ARM’s Mali GPU racks up wins. An expanded road map is now available.
Graphics capability is becoming a key factor in consumer purchasing decisions, helped in no small part by Apple. Rich graphics is now a priority for anything with a screen, and for the System on a Chip (SoC) suppliers to the smartphone and tablet makers, as well as handheld game machines and in-vehicle entertainment (from automobiles to airplanes and boats).
All of that creates a large and growing market for GPUs—it’s reckoned there will be more than 4 billion Internet connected screens in 2016, most with embedded graphics—and ARM plans on being a major player in that huge market. So do a few other companies, just a few …
ARM is making tremendous progress in the field since they entered just under two years ago. ARM’s Mali GPU is number one in graphics-enabled DTVs (over 70% market share), more than 20% market share in Android smartphones, and claims to be number one in Android tablets (over 50% market share).
ARM says Mali GPUs are the most widely licensed graphics processors with 60 licenses and 48 partners: 32 licenses for Mali-400, seven for ARM’s new Mali-T600. And ARM claims Mali GPU shipments are outpacing the industry growth rate and gaining market share, citing 12 partners who shipped 48 million units in 2011. They expect 25 partners to ship more than 100 million units in 2012—that is a sizeable number.
The big validation win for ARM has to be the Samsung Galaxy S2 and S3 (in their Exynos 4 and 5 SoCs). The company has done well in tablets, too, just not with brands that are well known by consumers.
One of the major claims ARM is making is that it has the smallest mm2 of silicon per benchmark score—that’s a new metric the company is introducing, but one that will resonant with many SoC builders in competitive markets like low-cost tablets in Asia.
Now the company has introduced the Mali-450 MP, which should start showing up in systems late this year.
ARM claims the Mali-450 MP maintains the smallest mm2 of silicon per benchmark score and scales very well, doubling the cores of the Mali-400, and according to ARM, double the performance of the 400 MP.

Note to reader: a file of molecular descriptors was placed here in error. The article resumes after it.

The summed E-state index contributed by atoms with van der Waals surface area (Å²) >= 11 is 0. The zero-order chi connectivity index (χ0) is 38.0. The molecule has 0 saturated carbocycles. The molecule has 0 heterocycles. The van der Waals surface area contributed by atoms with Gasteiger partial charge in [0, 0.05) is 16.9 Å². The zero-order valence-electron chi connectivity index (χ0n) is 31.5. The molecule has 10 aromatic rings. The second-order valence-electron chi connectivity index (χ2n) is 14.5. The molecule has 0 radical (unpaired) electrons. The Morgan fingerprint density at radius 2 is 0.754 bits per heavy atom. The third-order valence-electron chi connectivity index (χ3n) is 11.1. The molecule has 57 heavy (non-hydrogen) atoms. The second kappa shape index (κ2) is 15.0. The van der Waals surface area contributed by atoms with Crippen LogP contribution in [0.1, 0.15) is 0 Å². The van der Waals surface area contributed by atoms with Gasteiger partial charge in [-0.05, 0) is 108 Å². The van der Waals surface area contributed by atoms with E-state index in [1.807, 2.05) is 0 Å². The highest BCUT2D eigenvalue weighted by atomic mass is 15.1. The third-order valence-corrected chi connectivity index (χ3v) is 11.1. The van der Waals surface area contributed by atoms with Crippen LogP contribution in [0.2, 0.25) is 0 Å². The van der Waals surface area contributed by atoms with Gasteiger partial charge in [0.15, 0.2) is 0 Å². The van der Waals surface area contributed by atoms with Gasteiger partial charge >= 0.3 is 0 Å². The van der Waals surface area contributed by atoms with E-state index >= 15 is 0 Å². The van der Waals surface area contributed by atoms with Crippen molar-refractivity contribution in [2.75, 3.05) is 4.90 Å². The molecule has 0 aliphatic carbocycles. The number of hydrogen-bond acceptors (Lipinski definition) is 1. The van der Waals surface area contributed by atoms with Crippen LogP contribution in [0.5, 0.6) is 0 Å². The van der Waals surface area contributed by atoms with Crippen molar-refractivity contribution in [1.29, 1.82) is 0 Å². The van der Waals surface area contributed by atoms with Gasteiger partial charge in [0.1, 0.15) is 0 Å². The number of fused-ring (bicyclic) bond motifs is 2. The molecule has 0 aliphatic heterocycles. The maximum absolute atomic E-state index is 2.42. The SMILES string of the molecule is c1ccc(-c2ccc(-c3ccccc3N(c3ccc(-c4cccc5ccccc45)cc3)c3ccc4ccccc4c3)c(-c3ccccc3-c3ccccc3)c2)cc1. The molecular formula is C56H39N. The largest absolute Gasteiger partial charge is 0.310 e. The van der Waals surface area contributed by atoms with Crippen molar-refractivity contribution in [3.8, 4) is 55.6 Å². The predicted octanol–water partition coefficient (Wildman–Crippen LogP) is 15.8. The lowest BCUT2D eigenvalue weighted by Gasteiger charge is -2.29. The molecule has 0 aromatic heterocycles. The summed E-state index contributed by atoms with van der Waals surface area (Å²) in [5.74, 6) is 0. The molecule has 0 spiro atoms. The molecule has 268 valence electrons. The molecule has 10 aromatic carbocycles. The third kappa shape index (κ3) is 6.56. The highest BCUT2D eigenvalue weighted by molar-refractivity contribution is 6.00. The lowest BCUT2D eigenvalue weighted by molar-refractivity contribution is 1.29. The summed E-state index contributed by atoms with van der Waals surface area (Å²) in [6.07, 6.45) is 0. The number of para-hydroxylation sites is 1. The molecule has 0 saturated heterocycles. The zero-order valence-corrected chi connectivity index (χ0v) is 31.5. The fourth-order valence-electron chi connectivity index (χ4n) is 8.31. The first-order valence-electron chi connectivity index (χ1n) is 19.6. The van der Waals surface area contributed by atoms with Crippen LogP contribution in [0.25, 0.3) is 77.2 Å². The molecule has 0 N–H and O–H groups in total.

If you want even more performance, then there are also the ARM Mali T-6xx processors.
Designed for GPU compute, ARM says the T-600 series will offer a common software platform and thereby reduce costs and time to market.
ARM says Mali-T600 silicon will be shipping in consumer products in 2H 2012. Its Skrymir is driving design wins in next-generation super-smartphones and mobile computers.
The market opportunity seems endless
Computational photography applications—panorama stitching, image recognition (face, smile, landmark, context, etc.), image improvement, stabilization, editing, and filtering, plus physics in games and photo editing—are the targets for GPU-compute in a mobile device, just as they are in the PC now. ARM is definitely picking up market share, as we predicted in our last bulletin, and getting a big-name win like Samsung certainly has helped their cause. However, Apple, TI, and Intel are still the big guns in the industry, and they all rely on Imagination (as does Samsung in other less famous products). So even though ARM knows everyone in the industry through their processor licenses, the existing GPU IP suppliers are formidable and well entrenched and will not be easy for anyone to overwhelm.